Painting Her Way to a Brighter Future
Today my life is amazing, I am the contractor, hiring others to work for me! This training turned out to be the gateway to live a dignified life.
Pushpa Lohar, from Kanchanpur, Nepal participated in a 52-day house painting training, provided by the Rastriya Haliya Mukthi Samaj and supported by the the U.S. Department of Labor–funded Bridge Project.
“I never imagined that I would one day become a house painter,” she said.
Before the training, Pushpa was working as a daily wage laborer, like many women in her community, working hard to break stones into fine pebbles. They were forced to do whatever they were told to, without complaining and for little pay.
She enrolled in the training with other women from her village. During the training, they learned how to paint houses. All of the participants who completed the training are currently employed.
Pushpa decided to recruit some of the other female participants from the training and created a house painting business. She committed to treat her employees with respect and to pay them decently. And she already received positive feedback from her clients.
“Today my life is amazing, I am the contractor, hiring others to work for me! This training turned out to be the gateway to live a dignified life,” she said.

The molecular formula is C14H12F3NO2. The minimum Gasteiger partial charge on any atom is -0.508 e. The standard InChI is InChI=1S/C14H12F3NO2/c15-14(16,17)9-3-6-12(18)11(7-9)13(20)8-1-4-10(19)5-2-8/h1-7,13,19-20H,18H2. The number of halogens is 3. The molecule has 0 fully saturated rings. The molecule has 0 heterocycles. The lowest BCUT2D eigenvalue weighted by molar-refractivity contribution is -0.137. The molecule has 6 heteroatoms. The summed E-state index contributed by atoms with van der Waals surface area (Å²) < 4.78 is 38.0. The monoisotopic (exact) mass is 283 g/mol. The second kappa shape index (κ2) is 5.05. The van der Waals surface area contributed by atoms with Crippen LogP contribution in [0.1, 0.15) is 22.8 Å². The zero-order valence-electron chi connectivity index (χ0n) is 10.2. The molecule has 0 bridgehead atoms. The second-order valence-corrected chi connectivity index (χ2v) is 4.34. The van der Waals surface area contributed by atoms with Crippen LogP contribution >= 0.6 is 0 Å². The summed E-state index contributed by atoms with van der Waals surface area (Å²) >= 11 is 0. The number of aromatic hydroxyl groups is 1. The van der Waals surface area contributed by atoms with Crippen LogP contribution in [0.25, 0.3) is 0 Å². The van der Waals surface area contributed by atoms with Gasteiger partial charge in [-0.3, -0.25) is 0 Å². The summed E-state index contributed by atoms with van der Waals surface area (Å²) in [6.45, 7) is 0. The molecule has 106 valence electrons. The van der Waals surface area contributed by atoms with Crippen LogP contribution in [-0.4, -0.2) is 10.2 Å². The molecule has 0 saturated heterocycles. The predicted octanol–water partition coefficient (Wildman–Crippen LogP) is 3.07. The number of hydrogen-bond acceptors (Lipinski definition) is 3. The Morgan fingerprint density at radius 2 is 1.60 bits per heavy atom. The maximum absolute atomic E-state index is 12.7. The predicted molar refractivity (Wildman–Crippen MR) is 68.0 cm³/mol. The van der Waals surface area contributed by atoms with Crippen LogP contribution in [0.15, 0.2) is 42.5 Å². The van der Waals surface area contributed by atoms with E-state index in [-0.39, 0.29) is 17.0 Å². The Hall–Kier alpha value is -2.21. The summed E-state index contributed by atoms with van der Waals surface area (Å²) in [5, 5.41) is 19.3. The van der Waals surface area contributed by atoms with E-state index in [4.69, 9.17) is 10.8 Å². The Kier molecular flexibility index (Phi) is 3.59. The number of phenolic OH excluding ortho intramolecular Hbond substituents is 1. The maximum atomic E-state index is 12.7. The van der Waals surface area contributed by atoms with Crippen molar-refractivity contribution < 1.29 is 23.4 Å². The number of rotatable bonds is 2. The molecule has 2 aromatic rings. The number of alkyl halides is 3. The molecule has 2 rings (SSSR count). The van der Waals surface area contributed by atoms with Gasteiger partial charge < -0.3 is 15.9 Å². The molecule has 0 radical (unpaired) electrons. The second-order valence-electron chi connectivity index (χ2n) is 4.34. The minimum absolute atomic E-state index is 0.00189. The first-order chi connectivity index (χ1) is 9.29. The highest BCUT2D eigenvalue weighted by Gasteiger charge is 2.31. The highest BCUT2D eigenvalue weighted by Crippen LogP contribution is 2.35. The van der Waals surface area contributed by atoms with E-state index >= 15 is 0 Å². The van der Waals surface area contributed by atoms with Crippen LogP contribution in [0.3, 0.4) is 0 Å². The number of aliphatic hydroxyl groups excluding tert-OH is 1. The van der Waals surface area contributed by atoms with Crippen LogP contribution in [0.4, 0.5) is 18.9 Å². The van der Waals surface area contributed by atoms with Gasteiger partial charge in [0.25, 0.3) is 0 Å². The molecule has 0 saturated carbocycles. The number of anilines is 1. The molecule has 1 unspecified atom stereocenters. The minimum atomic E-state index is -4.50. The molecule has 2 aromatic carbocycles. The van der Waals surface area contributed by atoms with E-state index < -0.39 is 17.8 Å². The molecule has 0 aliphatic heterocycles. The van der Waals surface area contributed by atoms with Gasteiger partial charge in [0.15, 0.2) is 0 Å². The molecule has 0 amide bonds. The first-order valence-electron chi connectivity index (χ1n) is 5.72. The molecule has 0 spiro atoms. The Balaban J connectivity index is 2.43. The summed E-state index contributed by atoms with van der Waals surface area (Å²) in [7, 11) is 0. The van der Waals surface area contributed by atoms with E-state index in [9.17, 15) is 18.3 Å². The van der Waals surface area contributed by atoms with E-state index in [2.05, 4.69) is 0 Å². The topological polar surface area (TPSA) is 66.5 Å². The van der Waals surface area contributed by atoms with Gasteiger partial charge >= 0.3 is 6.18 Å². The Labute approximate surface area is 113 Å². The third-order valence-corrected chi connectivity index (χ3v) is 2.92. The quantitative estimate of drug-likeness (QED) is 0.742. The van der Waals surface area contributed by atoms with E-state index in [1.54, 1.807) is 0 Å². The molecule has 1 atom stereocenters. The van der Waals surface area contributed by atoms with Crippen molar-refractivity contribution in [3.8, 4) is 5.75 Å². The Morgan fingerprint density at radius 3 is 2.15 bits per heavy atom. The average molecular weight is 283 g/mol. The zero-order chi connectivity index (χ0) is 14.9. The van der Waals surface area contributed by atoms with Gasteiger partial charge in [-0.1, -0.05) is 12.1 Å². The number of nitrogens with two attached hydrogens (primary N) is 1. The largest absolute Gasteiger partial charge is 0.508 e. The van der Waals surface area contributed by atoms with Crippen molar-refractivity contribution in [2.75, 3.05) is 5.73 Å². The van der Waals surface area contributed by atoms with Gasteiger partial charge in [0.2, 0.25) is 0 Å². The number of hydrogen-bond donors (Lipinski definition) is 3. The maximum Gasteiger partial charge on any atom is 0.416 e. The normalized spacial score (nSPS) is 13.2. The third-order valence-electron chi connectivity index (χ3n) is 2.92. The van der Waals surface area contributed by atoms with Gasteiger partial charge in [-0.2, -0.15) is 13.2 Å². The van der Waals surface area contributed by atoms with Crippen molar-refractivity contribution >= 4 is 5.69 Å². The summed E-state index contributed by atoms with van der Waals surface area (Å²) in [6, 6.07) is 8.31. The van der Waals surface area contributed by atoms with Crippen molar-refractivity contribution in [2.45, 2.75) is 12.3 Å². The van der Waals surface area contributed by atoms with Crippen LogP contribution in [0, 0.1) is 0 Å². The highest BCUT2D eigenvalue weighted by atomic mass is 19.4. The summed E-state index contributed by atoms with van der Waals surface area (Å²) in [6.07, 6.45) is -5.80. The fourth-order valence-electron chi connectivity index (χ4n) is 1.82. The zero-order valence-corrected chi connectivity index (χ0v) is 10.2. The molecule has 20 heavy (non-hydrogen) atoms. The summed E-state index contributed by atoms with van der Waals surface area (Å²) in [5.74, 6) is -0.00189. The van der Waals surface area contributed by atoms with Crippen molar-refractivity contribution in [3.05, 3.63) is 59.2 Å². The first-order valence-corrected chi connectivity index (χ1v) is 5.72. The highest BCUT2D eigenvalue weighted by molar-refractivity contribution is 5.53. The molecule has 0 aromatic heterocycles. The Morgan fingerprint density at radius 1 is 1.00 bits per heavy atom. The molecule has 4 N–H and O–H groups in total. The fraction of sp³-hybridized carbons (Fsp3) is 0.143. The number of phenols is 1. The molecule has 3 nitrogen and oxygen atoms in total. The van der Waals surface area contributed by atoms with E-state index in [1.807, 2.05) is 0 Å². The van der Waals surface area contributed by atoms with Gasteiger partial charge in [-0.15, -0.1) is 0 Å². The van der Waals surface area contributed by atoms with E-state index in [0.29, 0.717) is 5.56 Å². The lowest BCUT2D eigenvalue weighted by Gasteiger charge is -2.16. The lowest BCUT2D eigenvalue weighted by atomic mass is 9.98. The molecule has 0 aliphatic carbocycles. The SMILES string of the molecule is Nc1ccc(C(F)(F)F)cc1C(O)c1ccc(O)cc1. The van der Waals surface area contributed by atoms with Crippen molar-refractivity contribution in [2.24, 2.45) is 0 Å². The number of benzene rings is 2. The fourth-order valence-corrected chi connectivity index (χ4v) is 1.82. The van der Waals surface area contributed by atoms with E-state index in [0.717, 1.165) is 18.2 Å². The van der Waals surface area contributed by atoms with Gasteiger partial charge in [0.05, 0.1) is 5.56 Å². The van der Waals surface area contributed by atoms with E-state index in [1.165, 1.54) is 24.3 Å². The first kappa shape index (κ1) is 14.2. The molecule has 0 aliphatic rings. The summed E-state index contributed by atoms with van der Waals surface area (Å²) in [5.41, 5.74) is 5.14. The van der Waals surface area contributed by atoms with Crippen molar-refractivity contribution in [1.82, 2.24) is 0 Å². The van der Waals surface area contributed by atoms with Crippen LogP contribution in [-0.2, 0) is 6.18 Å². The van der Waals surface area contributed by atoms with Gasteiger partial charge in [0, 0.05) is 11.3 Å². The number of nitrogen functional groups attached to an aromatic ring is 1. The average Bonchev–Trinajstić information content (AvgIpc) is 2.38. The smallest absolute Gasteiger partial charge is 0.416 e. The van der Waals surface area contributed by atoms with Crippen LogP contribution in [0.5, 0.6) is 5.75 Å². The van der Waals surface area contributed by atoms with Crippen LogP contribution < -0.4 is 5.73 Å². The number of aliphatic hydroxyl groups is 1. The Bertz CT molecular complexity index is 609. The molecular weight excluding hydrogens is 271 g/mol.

Her living conditions have improved. She was able to repay the loan of $838 she took before the training to buy a piece of land, thanks to the income from her house painting business. She can now send her daughter to a private school and still manages to save up to $14 every month. She also has bigger plans for the future, like opening a paint shop with her husband to increase their income.
Despite working in a sector that was traditionally reserved for men, her family supports her.
“My husband supports my decision, encourages my work and also helps with the household chores while I am at work,” she says.
With the other women beneficiaries, they have started to overcome gender stereotypes. After seeing their working style and dedication, the villagers now believe in their ability as women to paint houses. They also became a source of encouragement for other women in the village.
“Seeing myself as a role model to other women makes me proud and happy,” said Pupsha.
Learn more about the Bridge project’s work to eliminate traditional and state-imposed forced labor systems and to significantly reduce contemporary forms of forced labor.